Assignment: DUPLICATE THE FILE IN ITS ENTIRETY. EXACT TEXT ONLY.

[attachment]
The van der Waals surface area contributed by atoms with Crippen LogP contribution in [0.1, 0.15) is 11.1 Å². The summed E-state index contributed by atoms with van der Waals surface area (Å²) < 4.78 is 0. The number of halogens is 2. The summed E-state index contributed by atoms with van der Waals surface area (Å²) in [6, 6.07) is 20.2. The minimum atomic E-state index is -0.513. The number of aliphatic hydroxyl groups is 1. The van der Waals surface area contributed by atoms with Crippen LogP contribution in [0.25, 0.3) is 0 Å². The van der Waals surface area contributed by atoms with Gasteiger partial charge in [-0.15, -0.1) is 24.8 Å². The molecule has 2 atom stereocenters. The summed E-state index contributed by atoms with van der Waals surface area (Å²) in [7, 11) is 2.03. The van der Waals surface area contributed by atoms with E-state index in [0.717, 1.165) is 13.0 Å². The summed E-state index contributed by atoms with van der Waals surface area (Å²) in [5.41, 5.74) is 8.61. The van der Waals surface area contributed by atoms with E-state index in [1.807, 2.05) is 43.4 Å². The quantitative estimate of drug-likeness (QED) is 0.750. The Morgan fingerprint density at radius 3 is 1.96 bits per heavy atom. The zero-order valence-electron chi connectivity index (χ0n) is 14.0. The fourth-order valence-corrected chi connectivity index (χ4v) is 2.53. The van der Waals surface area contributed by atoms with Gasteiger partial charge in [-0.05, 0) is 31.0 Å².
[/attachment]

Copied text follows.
The van der Waals surface area contributed by atoms with Crippen LogP contribution in [0.1, 0.15) is 11.1 Å². The summed E-state index contributed by atoms with van der Waals surface area (Å²) < 4.78 is 0. The number of halogens is 2. The summed E-state index contributed by atoms with van der Waals surface area (Å²) in [6, 6.07) is 20.2. The minimum atomic E-state index is -0.513. The number of aliphatic hydroxyl groups is 1. The van der Waals surface area contributed by atoms with Crippen LogP contribution in [0.25, 0.3) is 0 Å². The van der Waals surface area contributed by atoms with Gasteiger partial charge in [-0.15, -0.1) is 24.8 Å². The molecule has 2 atom stereocenters. The summed E-state index contributed by atoms with van der Waals surface area (Å²) in [7, 11) is 2.03. The van der Waals surface area contributed by atoms with E-state index in [0.717, 1.165) is 13.0 Å². The summed E-state index contributed by atoms with van der Waals surface area (Å²) in [5.41, 5.74) is 8.61. The van der Waals surface area contributed by atoms with E-state index in [1.807, 2.05) is 43.4 Å². The quantitative estimate of drug-likeness (QED) is 0.750. The Morgan fingerprint density at radius 3 is 1.96 bits per heavy atom. The zero-order valence-electron chi connectivity index (χ0n) is 14.0. The fourth-order valence-corrected chi connectivity index (χ4v) is 2.53. The van der Waals surface area contributed by atoms with Gasteiger partial charge in [-0.05, 0) is 31.0 Å².